After my breast cancer diagnosis in December of 2012, there were certain close friends I wanted to tell about my diagnosis so they heard it from me personally and not secondhand. I remember sharing my diagnosis with a friend one evening. He knew I was a previous cancer survivor and this was going to be my second battle, so we were just chatting about it. Shortly after our conversation, a woman hurriedly put a green piece of paper in my hand, said "God bless you," and quickly walked away. Come to find out she had overheard the conversation I had with the friend and wrote me a personal note on whatever piece of paper she could find. It read:

I don't know what your name is, but I will say a prayer for the pretty blonde. God be w/ you!

To this day, I have that note. I read it at home again that evening and remember tears just ran down my face. She was a perfect stranger at the time and is someone I now see on occasion. She could have ignored what she overheard, but she took time to find a piece of paper and write a note to me. This perfect stranger had no clue that I would keep that note with me for the long run. I have since read it many, many times.

There were countless other strangers who had no idea at all I had cancer, but their kindness was noticed. It may have been a salesclerk at the checkout at a store, the person giving me a manicure or pedicure at the spa or a waitress who made small talk. It could have been the stranger who just smiled as he or she walked by. I suddenly took notice of those around me as never before, strangers especially. It felt so good just to run to the grocery store and have the lady at the checkout greet me with a smile. The kindness of such people made my day. Gestures these people just do, and don't think about, can certainly touch someone, and meant so much to me.

I have always been a social butterfly myself; however, I make it a point today more than ever to smile and make small talk wherever I am, with people I know as well as with strangers. I always make sure I tell people to have a nice day or nice holiday ('tis the season). What is etched in my mind is that I have no idea who some of these people are or what they may be facing. They could have cancer, for all I know, or another debilitating disease. Maybe they just lost a loved one. I took people's smiles and kind words to heart when I had cancer, was going through surgery, etc. I cherished their kindness. The quote below sums it up perfectly.

Be kind, for everyone you meet is fighting a hard battle. — Ian MacLaren

We just don't always know what battles people are fighting, and it is honestly none of our business unless shared with us. Being kind, being friendly, giving compliments, offering a simple smile or small gesture can go a very long way, and you may never, ever know it! I wish I could thank all the people who touched me without even being aware of it. God bless them all. They are examples of who I strive to be. They were angels when I was going through a very tough time, especially with all the setbacks I had. I will continue to smile, make small talk and be friendly wherever I go. I can only hope the small gestures I offer touch someone as those of others have touched me!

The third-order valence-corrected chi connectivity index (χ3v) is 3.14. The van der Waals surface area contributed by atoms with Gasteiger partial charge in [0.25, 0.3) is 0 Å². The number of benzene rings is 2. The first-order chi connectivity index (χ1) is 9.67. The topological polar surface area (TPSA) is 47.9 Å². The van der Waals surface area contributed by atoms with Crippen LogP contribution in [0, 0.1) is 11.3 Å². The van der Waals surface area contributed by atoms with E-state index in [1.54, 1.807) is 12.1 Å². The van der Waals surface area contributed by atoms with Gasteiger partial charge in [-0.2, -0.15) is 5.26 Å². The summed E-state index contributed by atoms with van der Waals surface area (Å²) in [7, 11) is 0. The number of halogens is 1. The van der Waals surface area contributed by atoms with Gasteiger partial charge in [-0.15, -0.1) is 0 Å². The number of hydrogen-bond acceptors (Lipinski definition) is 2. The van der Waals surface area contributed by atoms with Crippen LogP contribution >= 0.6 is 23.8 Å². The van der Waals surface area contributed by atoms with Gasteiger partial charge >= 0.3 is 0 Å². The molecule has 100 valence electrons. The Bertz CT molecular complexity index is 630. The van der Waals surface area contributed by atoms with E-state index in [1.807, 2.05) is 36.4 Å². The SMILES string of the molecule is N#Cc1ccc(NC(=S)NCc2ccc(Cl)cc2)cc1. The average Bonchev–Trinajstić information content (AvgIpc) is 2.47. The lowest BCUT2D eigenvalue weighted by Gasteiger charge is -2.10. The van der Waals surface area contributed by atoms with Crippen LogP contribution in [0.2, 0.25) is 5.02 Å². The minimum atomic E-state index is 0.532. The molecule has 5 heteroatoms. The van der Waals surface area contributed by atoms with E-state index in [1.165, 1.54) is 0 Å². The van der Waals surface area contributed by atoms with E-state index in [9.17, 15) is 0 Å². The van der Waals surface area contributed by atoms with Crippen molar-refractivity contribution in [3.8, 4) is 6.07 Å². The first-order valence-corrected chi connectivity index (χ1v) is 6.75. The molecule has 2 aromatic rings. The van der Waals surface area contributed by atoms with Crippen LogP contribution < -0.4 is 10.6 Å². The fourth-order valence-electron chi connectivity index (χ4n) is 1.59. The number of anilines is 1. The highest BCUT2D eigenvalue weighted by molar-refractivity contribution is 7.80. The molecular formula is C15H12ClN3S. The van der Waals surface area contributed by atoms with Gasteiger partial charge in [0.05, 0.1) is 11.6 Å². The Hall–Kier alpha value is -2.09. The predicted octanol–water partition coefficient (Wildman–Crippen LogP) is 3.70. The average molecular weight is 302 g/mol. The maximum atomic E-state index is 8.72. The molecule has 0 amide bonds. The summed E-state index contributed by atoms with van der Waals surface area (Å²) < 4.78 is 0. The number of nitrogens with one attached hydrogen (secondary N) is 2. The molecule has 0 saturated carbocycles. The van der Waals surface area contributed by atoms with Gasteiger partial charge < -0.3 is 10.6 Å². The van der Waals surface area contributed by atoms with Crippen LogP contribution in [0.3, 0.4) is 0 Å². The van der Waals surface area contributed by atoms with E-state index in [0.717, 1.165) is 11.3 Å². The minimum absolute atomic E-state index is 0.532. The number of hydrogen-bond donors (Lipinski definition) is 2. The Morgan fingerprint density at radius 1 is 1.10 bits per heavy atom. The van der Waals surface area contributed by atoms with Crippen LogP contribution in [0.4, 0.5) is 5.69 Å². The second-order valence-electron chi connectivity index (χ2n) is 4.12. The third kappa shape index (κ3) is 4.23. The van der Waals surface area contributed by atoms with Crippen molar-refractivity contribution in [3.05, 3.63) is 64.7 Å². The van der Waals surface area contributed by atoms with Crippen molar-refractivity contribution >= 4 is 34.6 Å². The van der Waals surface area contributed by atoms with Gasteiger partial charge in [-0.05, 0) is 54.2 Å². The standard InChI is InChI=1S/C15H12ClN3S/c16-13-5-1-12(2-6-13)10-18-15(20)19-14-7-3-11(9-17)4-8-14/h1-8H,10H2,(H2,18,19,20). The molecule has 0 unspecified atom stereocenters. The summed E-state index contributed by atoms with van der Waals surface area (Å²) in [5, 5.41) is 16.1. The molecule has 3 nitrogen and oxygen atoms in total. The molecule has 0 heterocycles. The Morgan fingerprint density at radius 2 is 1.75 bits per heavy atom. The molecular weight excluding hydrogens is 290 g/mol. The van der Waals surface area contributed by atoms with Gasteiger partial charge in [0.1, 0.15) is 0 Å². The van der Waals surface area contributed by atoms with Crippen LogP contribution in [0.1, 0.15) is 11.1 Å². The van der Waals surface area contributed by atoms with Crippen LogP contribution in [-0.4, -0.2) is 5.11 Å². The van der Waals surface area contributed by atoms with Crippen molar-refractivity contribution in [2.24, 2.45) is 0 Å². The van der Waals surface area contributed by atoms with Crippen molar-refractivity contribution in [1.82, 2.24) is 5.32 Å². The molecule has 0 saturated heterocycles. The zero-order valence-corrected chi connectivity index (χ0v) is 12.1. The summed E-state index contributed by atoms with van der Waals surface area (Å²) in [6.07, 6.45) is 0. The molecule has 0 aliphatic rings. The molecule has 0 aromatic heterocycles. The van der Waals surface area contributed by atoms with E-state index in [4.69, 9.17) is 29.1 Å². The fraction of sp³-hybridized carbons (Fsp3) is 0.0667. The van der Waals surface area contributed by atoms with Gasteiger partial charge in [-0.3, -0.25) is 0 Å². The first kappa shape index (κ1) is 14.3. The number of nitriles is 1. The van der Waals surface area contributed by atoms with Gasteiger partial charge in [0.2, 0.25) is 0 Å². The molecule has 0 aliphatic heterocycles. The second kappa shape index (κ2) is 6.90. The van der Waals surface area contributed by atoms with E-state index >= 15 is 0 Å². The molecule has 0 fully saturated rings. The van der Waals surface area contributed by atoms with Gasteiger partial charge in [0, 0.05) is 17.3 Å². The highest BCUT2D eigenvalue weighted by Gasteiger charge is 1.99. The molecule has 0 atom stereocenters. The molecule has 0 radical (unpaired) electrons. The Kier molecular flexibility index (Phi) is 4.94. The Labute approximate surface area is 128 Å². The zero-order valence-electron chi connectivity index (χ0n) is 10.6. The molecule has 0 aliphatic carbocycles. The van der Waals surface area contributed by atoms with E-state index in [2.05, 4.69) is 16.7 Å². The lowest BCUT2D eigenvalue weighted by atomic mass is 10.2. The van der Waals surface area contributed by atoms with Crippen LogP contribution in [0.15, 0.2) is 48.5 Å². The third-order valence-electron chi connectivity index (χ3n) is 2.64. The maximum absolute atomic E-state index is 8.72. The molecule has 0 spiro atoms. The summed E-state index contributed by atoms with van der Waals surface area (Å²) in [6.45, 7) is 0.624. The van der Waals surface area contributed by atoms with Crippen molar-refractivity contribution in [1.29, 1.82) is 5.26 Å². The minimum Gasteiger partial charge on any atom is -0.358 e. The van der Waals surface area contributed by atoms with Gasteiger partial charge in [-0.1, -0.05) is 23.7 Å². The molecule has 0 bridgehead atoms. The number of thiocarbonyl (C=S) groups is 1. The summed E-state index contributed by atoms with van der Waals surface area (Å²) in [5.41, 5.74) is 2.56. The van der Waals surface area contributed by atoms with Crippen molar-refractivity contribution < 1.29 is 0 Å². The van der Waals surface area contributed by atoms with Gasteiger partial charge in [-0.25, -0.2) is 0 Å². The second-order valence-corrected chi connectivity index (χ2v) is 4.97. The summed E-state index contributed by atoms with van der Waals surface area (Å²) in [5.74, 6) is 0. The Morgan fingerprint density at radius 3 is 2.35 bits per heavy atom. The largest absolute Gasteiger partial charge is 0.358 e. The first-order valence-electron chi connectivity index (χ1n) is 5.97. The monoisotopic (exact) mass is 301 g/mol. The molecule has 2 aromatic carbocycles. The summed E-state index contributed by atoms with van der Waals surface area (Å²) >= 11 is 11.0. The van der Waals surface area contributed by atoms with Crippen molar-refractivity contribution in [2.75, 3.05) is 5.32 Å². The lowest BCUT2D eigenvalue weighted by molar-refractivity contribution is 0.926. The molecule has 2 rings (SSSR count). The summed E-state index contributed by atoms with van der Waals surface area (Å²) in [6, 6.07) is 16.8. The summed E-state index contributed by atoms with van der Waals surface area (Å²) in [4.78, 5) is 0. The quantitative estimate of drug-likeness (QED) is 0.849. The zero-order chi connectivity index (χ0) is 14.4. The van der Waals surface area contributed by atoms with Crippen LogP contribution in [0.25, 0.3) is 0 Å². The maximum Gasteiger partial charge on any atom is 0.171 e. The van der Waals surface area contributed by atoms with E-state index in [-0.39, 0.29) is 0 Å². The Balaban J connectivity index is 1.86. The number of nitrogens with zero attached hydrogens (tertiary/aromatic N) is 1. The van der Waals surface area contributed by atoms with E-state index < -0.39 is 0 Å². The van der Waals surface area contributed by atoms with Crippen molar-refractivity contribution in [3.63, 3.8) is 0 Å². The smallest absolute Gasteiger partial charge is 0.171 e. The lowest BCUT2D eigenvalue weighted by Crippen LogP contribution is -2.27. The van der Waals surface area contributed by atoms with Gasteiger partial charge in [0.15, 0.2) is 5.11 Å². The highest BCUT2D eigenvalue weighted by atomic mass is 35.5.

Share Your Thoughts

What kind words did you receive after your cancer diagnosis? How did they make a difference? Share your comments below.

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About the Author

Jennifer Pichelman was born in Racine, Wis. She graduated from Concordia University Wisconsin with an undergraduate degree in business management and communication. She recently celebrated 25 years with a manufacturing company in Racine and currently works in marketing. Jennifer was diagnosed with Hodgkin's lymphoma in 1994 and underwent chemotherapy and radiation. Due to the radiation to her chest, Jennifer was told she had an increased risk of breast cancer, which her oncologist diligently screened for with mammograms and breast MRI's. She remained cancer free until December of 2012, when she was diagnosed with a secondary cancer, breast cancer. When a small mass was discovered after a mammogram, deep down Jennifer knew she had breast cancer. After biopsy results came back, Jennifer was formally diagnosed on Dec. 28, 2012 -- 3 days after Christmas.

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Marloe Esch
on June 7, 2018 - 12:24 pm

I, too, feel like I see strangers in a different light, after getting a cancer diagnosis. We never know how simple acts of kindness and patience can make someone's day. Thank you for sharing!

Doug Vine
on June 7, 2018 - 12:24 pm

You are exactly right. Thanks for sharing! Merry Christmas and may God Bless you!

Steve Lettau
on June 7, 2018 - 12:24 pm

Thanks you for sharing your uplifting story.
God Bless You!